You don't have to be in a book club to be touched and inspired by this generous, warm-hearted account of a son helping his mother through her last year of life with the help of books. Former teacher and refugee worker, Mary Anne Schwalbe, had always been close to her son, Will, who was an editor and worked in publishing. Not only did they constantly share books and recommend titles to each other, but they also had many discussions--some heated--about these same books.
After his mom was diagnosed with pancreatic cancer, Will spent a lot of time with her in hospital waiting rooms before her doctor visits and chemo treatments. On one of those trips they decided to pass the time by exploring the same books. "But how can we have a book club without food?" Mary Anne asked.
But The End of Your Life Book Club is so much more than analyzing contemporary literature Ã deux. Will also chronicles his mother's illness, her acceptance of her forthcoming death, and the effect these changes had on the family.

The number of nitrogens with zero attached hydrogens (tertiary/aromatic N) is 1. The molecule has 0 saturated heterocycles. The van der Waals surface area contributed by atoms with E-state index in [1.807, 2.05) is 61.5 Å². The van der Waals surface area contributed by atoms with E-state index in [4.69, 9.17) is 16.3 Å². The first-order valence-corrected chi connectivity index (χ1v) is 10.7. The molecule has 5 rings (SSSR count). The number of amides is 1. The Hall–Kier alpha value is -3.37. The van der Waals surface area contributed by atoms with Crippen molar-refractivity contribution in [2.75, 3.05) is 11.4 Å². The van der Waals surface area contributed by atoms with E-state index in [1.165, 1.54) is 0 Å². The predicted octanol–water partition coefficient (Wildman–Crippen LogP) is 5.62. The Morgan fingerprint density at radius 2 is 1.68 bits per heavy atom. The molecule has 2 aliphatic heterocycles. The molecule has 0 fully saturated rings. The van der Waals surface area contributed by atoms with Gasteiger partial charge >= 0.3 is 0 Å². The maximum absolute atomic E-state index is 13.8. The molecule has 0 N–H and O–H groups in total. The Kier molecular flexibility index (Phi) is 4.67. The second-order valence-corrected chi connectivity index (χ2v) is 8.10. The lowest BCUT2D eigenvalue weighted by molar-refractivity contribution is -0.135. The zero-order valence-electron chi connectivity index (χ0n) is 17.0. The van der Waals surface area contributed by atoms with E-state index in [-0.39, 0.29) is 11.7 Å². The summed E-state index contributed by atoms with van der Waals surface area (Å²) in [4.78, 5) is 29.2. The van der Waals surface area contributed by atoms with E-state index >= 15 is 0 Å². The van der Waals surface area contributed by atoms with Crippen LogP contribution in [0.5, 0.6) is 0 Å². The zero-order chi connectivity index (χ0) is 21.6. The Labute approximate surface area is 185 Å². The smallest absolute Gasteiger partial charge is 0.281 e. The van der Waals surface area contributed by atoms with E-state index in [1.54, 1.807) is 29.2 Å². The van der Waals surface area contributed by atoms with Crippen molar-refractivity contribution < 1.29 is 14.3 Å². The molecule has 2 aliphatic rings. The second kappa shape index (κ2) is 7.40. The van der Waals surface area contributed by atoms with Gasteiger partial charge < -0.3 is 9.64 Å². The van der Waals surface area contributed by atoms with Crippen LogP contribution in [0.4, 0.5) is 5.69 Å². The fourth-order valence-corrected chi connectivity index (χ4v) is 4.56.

In one chapter Mary Anne and her husband revisit her favorite foreign city, London, where she lived as a young student. The book that mother and son shared that month was Felicia's Journey by Will Trevor. In another section, Mary Anne, Will and his brother discuss Russell Banks' Continental Drift while sharing a table with Mary Anne's birthday-bash barbecued pig. Will had stayed awake the night before regretting that he had encouraged his mom to read such a depressing book, but at the party, he heard her recommending it to many people.
At one of their meetings, Mary Anne quotes the Queen of England in Alan Bennett's The Uncommon Reader, "Books are not about passing the time. They're about other lives. Other worlds....If one wanted to pass the time, one could go to New Zealand."
What's most heartening about Schwalbe's account is how important books are to our lives and to our relationships. One of Mary Anne's last major goals was to open a national library in Afghanistan. She knew how vital books are to a country and to individual lives. This lovely mother/son reading chronicle is not to be missed.
For books on related themes, try Randy Pausch's given The Last Lecture. Pausch, who was a Carnegie-Mellon professor, gave this talk to his class shortly before he died. Also consider Megan O'Rourke's The Long Goodbye, a beautiful account of her mother's dying and the period of grief following her death.